The neo version of the A320 started working commercially in 2016. This variant provides two advanced engine choices – CFM International’s LEAP-1A and Pratt & Whitney’s PurePower PW1100G-JM geared turbofan, and fuel-saving sharklets on the wingtips. These improvements, along with increased seating density, bring per-seat fuel improvements of around 20%.
The A319 is 3.73m shorter than the A320 and first entered commercial service in 1996.
There’s also a long-range version of the A319 that was developed from the A319CJ corporate jet version. This subvariant first entered service in 2003 with Qatar Airways. The A319LR is quite a niche product and suited to longer-range, thinner routes that can sustain a high proportion of premium cabin seating.
The A319neo is the new kid on the block and only first entered commercial service in early 2022.
Let’s take a quick look at some key physical characteristics and see how these two aircraft measure up against each other:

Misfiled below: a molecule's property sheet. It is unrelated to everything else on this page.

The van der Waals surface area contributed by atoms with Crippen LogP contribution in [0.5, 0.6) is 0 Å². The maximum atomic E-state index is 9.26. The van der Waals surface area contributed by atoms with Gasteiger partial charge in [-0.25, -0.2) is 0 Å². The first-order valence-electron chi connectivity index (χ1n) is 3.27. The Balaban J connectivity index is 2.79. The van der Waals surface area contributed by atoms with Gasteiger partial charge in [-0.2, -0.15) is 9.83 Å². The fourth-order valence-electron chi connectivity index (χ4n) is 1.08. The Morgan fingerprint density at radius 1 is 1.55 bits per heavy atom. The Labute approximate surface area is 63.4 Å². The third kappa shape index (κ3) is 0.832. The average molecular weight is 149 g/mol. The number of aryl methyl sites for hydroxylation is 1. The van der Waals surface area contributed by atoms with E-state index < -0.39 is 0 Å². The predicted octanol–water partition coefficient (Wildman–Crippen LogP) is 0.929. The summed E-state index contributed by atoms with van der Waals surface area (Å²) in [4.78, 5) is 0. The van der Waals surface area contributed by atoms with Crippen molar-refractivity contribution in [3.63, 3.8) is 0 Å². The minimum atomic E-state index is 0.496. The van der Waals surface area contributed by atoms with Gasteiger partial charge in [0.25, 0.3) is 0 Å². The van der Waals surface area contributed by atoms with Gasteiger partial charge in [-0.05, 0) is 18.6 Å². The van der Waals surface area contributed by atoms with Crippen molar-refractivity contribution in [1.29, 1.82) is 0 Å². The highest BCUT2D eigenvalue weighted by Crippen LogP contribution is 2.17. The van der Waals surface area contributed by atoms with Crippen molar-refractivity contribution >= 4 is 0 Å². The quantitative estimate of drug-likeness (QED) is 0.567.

|Aircraft Model||Length/m||Wingspan/m||Tail Height/m||Fuselage Width/m||MTOW/ kg|
You can see that the A320 and A319 share many common dimensions such as wingspan, fuselage width, and tail height. The key difference between the two aircraft is length, and the additional length of the A320 brings additional weight.
Seating Capacity and Cabin Layout
Airbus’ typical 2-class and maximum seating capacities for the A320 and A319 variants are shown in the table below. As you would expect, the shorter A319 has a lower seating capacity than the A320, typically 80-85% of the A320.
However, these numbers are for comparison purposes only, as in practice airlines fit out their aircraft in many different seating configurations and actual seat numbers can vary significantly between different variants, even within the same airline.
|Aircraft||Typical 2-Class Seating Capacity||Maximum Seating Capacity|
|A320ceo||140 – 170||180|
|A320neo||150 – 180||194|
In practice, we see a variety around these numbers as airlines have fitted out these aircraft in 1-class, 2-class, and 3-class configurations. In some premium cabins, there are lie-flat seats which reduce overall seat density.